Dry Skin or Eczema? Here’s what to do.
By Jennifer Seawell, MD, FAAP
It is the time of year when the weather starts getting a bit cooler and those with sensitive skin start experiencing dry itchy skin. Whether or not you have been diagnosed with eczema or just seem to be easily itchy, there are things you can do to help your skin.
What is Eczema?
Eczema is a skin condition where the skin gets patches which are dry, red, and irritated. Sometimes the cause is known, but often there is not a definite trigger. Eczema can show up anywhere on the body, but it particularly likes the creases of elbows and backs of knees. It also commonly occurs on the face and neck.
What causes eczema?
Most of the time, we just don’t know. I’m sure you all hate that answer about as much as we like giving it. We do know that in most cases, eczema has a genetic as well as an environmental component. So if you have eczema or lots of others in your family have it, you are much more likely to have a kid with it. There can be many environmental triggers for eczema. For those with seasonal allergies, outdoor triggers can be an issue. Some kids are sensitive to certain perfumes and other additives to cleaning products. For many, a drop in temperatures outside is all it takes.
This is a hot topic right now as parents are desperately looking for a cause for their kids’ itchy skin. There is a definite association between eczema and other allergic disorders (like asthma, seasonal allergies, food allergies). But just because your child has sensitive skin, does not mean they have food allergies. If you notice that your child’s skin seems to worsen after eating certain foods, it is worth a discussion with your doctor. But if you go thru the testing process and nothing comes up, don’t despair.
One of the most common irritants for kids with eczema is laundry detergent, soaps, shampoos, and lotions. For many kids, that lovely smelling laundry detergent may actually make things worse. So if anyone in your family has a tendency towards itchy skin, try washing all the laundry in one of the “free” detergents. There is a lot of competition between brands, so most of the major brands now have their own “free” versions.
Soaps and shampoos are also common irritants for kids. If your kiddo tends to suffer with itchy or sensitive skin, make sure to stay with the hypoallergenic or sensitive skin soaps and shampoos. Same goes with lotions. Keep it simple.
Many eczema kids find that their skin flares up after playing outside. This certainly doesn’t mean that they shouldn’t play outside. But it does mean we should take some extra precautions. Consider lightweight long pants for outside play so that your youngster minimizes the amount of direct contact with grasses and weeds. Once they are inside, a quick wash-down will remove any remaining irritants from the skin.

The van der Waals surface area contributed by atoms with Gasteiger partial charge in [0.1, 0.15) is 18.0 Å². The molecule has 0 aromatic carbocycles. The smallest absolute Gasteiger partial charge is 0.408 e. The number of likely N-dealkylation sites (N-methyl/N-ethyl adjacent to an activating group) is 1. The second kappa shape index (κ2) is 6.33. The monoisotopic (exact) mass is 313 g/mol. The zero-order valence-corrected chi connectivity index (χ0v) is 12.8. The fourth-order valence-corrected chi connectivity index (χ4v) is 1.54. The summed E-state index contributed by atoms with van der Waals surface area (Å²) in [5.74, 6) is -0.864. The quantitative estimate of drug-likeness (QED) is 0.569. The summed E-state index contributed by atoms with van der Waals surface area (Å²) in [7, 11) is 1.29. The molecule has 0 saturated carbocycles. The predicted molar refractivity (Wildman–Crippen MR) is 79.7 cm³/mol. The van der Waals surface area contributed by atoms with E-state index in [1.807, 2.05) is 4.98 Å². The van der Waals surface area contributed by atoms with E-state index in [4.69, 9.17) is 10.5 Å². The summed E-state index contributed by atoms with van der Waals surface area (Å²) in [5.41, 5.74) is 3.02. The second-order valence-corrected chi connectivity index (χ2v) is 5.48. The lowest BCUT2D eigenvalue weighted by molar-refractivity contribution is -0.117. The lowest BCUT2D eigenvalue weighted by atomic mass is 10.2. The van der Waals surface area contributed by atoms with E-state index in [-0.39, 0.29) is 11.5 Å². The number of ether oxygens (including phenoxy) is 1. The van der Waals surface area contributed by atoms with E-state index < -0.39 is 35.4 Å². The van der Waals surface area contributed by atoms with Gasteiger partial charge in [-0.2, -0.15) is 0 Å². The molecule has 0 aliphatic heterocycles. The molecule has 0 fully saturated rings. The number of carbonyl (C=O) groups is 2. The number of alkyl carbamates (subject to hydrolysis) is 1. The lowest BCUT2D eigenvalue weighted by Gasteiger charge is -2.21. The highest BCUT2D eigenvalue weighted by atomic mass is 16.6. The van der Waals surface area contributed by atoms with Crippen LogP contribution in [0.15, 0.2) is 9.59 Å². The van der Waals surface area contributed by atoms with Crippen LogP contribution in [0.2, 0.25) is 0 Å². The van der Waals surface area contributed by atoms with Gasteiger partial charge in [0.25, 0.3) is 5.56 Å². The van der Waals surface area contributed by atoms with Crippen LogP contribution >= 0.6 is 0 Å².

How do I fix it?
Unfortunately, there is not a cure for eczema. However, many will find that their skin does improve with time. And many who had significant issues as a toddler will even seem to have outgrown it by the teen years. There are luckily a lot of things we can do at home to minimize the symptoms from eczema.
We used to recommend that kids with eczema bathe only once or twice per week to minimize the drying effects of a bath. However, current thought is that more frequent bathing may actually be preferred, especially when there is a lot of outdoor play. So bathe when needed. But make sure that the bath water is not super hot and keep the baths short and sweet. Stick to hypoallergenic soaps and shampoos.
Moisture, moisture, moisture
Once your kiddo’s bath is done, pat them dry and be extra generous with moisture. Again, stick with the hypoallergenic lotions. Applying lotion while the skin is still moist from the bath will actually lock in the moisture. There is not one lotion or cream that is better than the others although we all have our favorites. Don’t be afraid to try several different things and see what works best for your kids. If you don’t know where to start, ask your pediatrician. They very likely have a bunch of favorites as well. Moisturize skin at least 2 times daily, and even a 3rd if needed. You are not going to overdo the moisturizing.
What if this isn’t enough?
If you’ve already made changes to hypoallergenic products and have been laying on the lotion all to no avail, it may be time to talk to your pediatrician. There are several medications that can be used to help out for particularly troublesome areas. Your doctor may consider a topical low potency steroid cream or an antihistamine. In very resistant cases, a referral to an allergist or dermatologist may be needed as well.
The Pediatric Ninja
This article is the professional opinion of its author and is not intended to take the place of medical advice, diagnosis or treatment from your personal physician.